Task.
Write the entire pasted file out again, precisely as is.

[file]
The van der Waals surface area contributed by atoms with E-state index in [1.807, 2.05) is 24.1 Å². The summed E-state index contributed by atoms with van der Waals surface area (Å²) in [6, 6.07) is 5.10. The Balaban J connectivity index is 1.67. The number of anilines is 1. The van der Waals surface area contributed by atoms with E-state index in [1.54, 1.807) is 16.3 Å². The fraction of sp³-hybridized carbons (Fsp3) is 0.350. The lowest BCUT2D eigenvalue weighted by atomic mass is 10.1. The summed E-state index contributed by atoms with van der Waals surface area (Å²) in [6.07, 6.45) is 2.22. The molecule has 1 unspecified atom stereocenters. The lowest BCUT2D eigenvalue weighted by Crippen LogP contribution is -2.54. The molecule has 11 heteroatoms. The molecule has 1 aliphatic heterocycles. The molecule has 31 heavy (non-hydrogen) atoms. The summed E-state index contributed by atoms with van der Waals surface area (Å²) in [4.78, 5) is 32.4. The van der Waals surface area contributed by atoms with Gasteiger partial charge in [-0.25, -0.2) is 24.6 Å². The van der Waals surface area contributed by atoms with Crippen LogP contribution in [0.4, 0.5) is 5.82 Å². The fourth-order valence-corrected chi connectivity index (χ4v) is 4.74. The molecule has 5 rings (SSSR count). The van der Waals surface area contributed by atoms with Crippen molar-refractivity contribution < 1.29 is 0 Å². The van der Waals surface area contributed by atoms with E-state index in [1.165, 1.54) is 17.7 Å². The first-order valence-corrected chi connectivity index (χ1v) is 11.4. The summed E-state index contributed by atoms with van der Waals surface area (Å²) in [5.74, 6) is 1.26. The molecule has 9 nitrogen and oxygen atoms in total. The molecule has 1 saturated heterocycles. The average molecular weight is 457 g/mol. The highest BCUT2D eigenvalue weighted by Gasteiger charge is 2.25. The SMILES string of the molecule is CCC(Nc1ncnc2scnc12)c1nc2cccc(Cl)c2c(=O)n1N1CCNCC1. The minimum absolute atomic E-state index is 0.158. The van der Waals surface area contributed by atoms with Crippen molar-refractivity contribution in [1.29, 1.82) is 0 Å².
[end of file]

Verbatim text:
The van der Waals surface area contributed by atoms with E-state index in [1.807, 2.05) is 24.1 Å². The summed E-state index contributed by atoms with van der Waals surface area (Å²) in [6, 6.07) is 5.10. The Balaban J connectivity index is 1.67. The number of anilines is 1. The van der Waals surface area contributed by atoms with E-state index in [1.54, 1.807) is 16.3 Å². The fraction of sp³-hybridized carbons (Fsp3) is 0.350. The lowest BCUT2D eigenvalue weighted by atomic mass is 10.1. The summed E-state index contributed by atoms with van der Waals surface area (Å²) in [6.07, 6.45) is 2.22. The molecule has 1 unspecified atom stereocenters. The lowest BCUT2D eigenvalue weighted by Crippen LogP contribution is -2.54. The molecule has 11 heteroatoms. The molecule has 1 aliphatic heterocycles. The molecule has 31 heavy (non-hydrogen) atoms. The summed E-state index contributed by atoms with van der Waals surface area (Å²) in [4.78, 5) is 32.4. The van der Waals surface area contributed by atoms with Gasteiger partial charge in [-0.25, -0.2) is 24.6 Å². The van der Waals surface area contributed by atoms with Crippen LogP contribution in [0.4, 0.5) is 5.82 Å². The fourth-order valence-corrected chi connectivity index (χ4v) is 4.74. The molecule has 5 rings (SSSR count). The van der Waals surface area contributed by atoms with Crippen molar-refractivity contribution < 1.29 is 0 Å². The van der Waals surface area contributed by atoms with E-state index in [1.165, 1.54) is 17.7 Å². The first-order valence-corrected chi connectivity index (χ1v) is 11.4. The summed E-state index contributed by atoms with van der Waals surface area (Å²) in [5.74, 6) is 1.26. The molecule has 9 nitrogen and oxygen atoms in total. The molecule has 1 saturated heterocycles. The average molecular weight is 457 g/mol. The highest BCUT2D eigenvalue weighted by Gasteiger charge is 2.25. The SMILES string of the molecule is CCC(Nc1ncnc2scnc12)c1nc2cccc(Cl)c2c(=O)n1N1CCNCC1. The minimum absolute atomic E-state index is 0.158. The van der Waals surface area contributed by atoms with Crippen molar-refractivity contribution in [1.29, 1.82) is 0 Å².